Wednesday, 13 June 2012

If you could read…my mind

Think Like a Man: directed by Tim Story; written by Keith Merryman, David A. Newman

Theoretically every movie follows of some sort, whether it’s adhering to conventions of the genre, the filmmaker’s oeuvre or just the general hook of beginning, middle and end. Formula is essential, and at the same time formulaic can be exasperating. Oftentimes a major criticism of what we perceive to be formulaic stems from us knowing how things will end. I’d wager that it’s less about knowing the ending than it is about knowing how it will reach there. For example, knowing that the hero will live throughout the film does not eschew the thrill of knowing how he avoids death.

Enter, Think Like a Man

A romantic comedy, two words that seem to elicit an unfair shudder from true cinephiles even as I’d admit it’s a genre with tropes which need to be reassessed. Think Like a Man is a romantic comedy of the ensemble variety, films of this nature of course addressing several issues under a similar theme with some attempt at concision. The theme in question being the combative nature of romance, and the necessity of the female populating understanding the male psyche from the inside out to succeed – fair enough.

"So...I just read this and I'll have a successful love life?"
What’s immediately notable about Think Like a Man is the reverence it pays to its source material because Harvey’s novel is a reality in the film itself, and over time becomes the film’s most significant character. The film traverses through the love-lives of four couples and in staying true to the source material all eight are archetypes (or stereotypes depending on where you’re looking from, and what colour your glasses are) lifted from the text. We know these because immersed throughout are clips from Harvey’s appearance on a talk show where he explains to the audience (within the film, and without) how each of these archetypes work. And, because Harvey is such a genius all his archetypes prove to be accurate. (Apologies for the snark.)

Think Like a Man is produced by Harvey, his involvement is prominent and understandable. Adaptations of books are always trick, in fiction one must remember they are different mediums and being “faithful” is not the same as being good. Nonfiction is, (of the self-help variety) perhaps, more difficult to meander through. If one is “faithful” one invariably runs the risk of having to prove that whatever help is being given is accurate. Reputation-wise the decision is sound, narrative-wise it’s specious. Cinema, like any art form, earns its thrills from nuances and self-help books aren’t artistic outputs (helpful as they may me). They depend on best or worst-case scenarios and a generally lack of overwhelming specificity which normatively a film should do well to avoid. Think Like a Man, due to its formation, cannot do so and instead Keith Merryman and David A. Newman do their best to, if not inject specific originality, make the essential tropes work.
males in romantic comedies, standards of the genre and the trouble with self-help after the jump...

I apologise if I’m basing my supposition on a paucity of empirical data, but intrigues me the way that predominantly black romantic comedies seem to be more devoted to the male audience than the predominantly non-black ones. That’s perhaps a hypothesis for an entirely new article, but it bears mentioning when one assesses the way that character develop in Think Like a Man (and the film’s somewhat surprising box-office success). The film earns its title from the eponymous self-help book from comedian Steve Harvey, a dissertation on hidden inclinations of the male dater and the way to beat him at his own game. Non-fiction literature and self-help books (quasi and otherwise) have been adapted to film before. In fact, the paradigm here reminds me of Tina Fey’s adaptation of “Queen Bees and Wannabes” – a book to sensitise parents to the worlds of their teenagers – into Mean Girls.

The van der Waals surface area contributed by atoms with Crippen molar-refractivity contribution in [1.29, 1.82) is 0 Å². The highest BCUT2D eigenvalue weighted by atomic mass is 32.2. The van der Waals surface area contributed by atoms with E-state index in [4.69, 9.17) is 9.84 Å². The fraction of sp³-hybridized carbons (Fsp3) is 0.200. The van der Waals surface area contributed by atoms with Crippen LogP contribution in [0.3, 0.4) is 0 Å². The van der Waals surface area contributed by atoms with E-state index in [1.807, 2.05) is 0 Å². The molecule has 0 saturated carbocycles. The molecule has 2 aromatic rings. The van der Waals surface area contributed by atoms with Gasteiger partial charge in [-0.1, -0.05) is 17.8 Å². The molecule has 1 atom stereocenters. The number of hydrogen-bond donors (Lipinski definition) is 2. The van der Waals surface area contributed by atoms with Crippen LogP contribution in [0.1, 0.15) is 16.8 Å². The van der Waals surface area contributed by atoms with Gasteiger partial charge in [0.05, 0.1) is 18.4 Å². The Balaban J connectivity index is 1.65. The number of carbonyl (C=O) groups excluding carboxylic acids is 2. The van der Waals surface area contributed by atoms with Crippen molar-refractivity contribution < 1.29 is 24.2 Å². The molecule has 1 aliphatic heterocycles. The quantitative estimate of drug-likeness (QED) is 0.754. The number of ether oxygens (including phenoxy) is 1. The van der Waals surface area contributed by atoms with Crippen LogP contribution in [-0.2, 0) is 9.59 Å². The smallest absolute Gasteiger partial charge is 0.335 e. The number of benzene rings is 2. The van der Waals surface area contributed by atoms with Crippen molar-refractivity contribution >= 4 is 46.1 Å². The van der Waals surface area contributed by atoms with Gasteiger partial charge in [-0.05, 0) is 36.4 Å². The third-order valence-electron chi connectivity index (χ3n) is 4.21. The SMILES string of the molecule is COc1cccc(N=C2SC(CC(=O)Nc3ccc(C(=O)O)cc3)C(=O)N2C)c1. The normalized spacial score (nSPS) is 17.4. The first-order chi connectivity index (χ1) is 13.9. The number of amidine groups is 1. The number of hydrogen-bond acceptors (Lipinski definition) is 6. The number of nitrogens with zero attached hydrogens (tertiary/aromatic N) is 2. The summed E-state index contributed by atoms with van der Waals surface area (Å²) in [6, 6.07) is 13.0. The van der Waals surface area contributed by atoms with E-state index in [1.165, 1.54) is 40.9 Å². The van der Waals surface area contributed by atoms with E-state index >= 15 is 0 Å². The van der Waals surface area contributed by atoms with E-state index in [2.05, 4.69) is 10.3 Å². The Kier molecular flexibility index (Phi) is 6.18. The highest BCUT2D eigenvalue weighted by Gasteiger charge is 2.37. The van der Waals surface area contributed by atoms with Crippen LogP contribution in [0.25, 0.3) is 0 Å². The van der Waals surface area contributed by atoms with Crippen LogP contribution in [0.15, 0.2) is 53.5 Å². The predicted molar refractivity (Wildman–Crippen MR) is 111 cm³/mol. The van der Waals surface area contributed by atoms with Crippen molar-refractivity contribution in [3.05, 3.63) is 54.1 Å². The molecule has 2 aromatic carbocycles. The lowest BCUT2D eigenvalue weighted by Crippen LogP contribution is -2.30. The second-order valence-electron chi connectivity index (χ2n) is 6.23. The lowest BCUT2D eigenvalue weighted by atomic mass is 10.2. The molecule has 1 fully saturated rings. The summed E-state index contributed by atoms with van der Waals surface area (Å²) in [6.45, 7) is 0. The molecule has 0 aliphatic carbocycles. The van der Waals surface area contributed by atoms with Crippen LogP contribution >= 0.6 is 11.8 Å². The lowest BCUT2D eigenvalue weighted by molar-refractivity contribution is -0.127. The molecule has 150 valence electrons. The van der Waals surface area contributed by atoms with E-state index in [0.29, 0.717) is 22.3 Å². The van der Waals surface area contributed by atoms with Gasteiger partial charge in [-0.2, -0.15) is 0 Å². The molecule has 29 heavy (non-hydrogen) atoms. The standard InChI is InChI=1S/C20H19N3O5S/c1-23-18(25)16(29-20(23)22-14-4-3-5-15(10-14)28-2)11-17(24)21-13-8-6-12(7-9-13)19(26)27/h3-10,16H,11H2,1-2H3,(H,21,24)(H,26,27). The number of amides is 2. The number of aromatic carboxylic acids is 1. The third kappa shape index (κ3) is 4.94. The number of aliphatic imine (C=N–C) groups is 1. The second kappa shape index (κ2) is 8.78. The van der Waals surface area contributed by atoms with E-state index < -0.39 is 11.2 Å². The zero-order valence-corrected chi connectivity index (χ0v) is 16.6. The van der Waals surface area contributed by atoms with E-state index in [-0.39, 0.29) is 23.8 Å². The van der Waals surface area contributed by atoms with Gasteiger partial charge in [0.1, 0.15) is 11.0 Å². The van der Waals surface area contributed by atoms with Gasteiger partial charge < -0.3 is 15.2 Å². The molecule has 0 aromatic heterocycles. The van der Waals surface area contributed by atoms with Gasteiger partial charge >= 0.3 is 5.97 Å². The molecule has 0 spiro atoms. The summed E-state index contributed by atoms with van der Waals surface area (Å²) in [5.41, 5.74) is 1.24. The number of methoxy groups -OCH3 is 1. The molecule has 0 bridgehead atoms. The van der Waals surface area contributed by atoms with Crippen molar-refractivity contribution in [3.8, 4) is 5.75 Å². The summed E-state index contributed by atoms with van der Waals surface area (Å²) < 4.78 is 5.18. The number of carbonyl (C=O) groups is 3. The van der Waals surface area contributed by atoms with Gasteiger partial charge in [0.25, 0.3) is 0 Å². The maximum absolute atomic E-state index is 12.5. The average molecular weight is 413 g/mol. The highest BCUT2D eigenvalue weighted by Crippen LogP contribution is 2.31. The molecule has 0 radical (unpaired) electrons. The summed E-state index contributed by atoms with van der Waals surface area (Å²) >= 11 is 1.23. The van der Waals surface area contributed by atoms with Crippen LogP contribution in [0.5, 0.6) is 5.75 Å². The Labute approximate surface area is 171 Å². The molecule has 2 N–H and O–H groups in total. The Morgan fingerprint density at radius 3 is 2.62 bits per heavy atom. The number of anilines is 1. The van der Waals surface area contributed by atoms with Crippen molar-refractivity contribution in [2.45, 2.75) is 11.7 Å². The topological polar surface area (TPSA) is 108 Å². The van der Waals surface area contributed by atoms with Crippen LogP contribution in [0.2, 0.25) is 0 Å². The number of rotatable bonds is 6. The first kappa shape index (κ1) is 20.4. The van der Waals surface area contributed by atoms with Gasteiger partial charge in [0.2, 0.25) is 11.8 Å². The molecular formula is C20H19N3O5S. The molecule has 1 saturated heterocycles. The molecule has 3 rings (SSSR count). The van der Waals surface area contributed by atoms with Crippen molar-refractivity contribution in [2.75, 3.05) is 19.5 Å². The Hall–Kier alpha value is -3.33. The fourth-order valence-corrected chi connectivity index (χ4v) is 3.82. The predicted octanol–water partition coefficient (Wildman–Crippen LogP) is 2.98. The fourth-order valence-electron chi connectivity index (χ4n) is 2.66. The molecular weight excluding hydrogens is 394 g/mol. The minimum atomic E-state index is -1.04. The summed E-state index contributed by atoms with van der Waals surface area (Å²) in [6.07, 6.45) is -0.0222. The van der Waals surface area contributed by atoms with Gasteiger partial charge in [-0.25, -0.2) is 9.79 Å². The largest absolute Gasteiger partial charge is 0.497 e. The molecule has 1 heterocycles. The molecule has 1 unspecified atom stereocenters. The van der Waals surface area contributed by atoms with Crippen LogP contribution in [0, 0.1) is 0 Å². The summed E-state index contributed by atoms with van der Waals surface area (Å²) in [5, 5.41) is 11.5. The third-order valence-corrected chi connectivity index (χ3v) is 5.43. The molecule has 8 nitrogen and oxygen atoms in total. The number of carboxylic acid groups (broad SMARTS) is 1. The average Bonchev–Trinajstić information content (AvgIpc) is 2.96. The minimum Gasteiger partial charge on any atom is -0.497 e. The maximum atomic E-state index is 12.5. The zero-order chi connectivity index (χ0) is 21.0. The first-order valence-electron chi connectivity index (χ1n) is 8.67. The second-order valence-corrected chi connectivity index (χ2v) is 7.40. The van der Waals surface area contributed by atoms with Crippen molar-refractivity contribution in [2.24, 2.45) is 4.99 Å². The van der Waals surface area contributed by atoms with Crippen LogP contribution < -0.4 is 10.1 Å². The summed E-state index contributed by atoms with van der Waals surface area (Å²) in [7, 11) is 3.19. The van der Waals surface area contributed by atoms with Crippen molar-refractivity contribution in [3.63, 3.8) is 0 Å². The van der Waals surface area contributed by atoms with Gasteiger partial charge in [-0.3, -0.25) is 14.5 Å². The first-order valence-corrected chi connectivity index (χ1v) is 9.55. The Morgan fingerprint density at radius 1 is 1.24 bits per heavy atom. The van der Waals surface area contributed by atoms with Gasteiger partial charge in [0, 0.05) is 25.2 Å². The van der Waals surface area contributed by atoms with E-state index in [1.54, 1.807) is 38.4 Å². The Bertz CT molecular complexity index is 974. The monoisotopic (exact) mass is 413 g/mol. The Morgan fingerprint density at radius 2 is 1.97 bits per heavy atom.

Saying the script is not bad sounds like grudging praise, perhaps so, but the ability of the duo to escape the most crippling of clichés is something that deserves recognition. When not being forced to follow the strictures of the book, there are some beats in the characters that are especially charming. In addition, recalling the previous romance for males comments, the film does not end up playing either gender short. If they’re stereotyped, they’re all stereotyped – no gender more than the other, so that I’m intrigued to see them make attempts to hone what’s good about their work. (They both teamed up for Friends with Benefits last year, another somewhat enjoyable, often exasperating romantic comedy with issues, but few of them in relation to character and gender biases).

Falling on its ensemble strictures, then, Think Like a Man resorts to depending on its cast for effect. There’s really on so much to be done, it’s light stuff and it’s fun and they’re all having fun. There’s no bad egg in the crop even if Megan Good does become a bit too unsubtle in her characterisation. Alas, despite their effort, most can’t sell the hook of a book holding so much importance in a relationship. Two of the four relationships experience temporary trouble when the revelation is made of who is reading what, and it’s so impossible forced it’s difficult for any actor to completely salvage. So, the end-all of everything tying up all the relationships (main and peripheral) with a bow straight from Steve Harvey is something that makes me roll my eyes just a bit. Hardly a wasted effort, and with the source and money behind it impossible to turn out significantly different, ultimately Think Like a Man is a fairly adequate romp.

What can you lose? / C

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